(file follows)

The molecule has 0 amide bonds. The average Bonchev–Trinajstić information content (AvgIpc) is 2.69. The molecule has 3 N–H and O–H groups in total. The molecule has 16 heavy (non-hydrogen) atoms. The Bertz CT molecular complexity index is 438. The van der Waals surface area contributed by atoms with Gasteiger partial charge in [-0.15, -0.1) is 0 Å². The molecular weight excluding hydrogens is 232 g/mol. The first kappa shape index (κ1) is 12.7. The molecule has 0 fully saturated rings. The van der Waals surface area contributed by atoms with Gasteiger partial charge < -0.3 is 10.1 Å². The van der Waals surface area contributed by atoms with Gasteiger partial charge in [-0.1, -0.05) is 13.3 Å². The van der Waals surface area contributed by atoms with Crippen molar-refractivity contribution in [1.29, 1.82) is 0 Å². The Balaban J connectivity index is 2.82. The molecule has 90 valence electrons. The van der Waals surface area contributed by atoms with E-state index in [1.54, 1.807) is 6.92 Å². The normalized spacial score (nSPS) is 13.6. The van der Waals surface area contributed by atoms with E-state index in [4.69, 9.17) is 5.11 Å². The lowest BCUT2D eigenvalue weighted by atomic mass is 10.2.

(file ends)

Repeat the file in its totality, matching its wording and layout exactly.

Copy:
The molecule has 0 amide bonds. The average Bonchev–Trinajstić information content (AvgIpc) is 2.69. The molecule has 3 N–H and O–H groups in total. The molecule has 16 heavy (non-hydrogen) atoms. The Bertz CT molecular complexity index is 438. The van der Waals surface area contributed by atoms with Gasteiger partial charge in [-0.15, -0.1) is 0 Å². The molecular weight excluding hydrogens is 232 g/mol. The first kappa shape index (κ1) is 12.7. The molecule has 0 fully saturated rings. The van der Waals surface area contributed by atoms with Gasteiger partial charge < -0.3 is 10.1 Å². The van der Waals surface area contributed by atoms with Gasteiger partial charge in [-0.1, -0.05) is 13.3 Å². The van der Waals surface area contributed by atoms with Crippen molar-refractivity contribution in [1.29, 1.82) is 0 Å². The Balaban J connectivity index is 2.82. The molecule has 90 valence electrons. The van der Waals surface area contributed by atoms with E-state index in [1.54, 1.807) is 6.92 Å². The normalized spacial score (nSPS) is 13.6. The van der Waals surface area contributed by atoms with E-state index in [4.69, 9.17) is 5.11 Å². The lowest BCUT2D eigenvalue weighted by atomic mass is 10.2.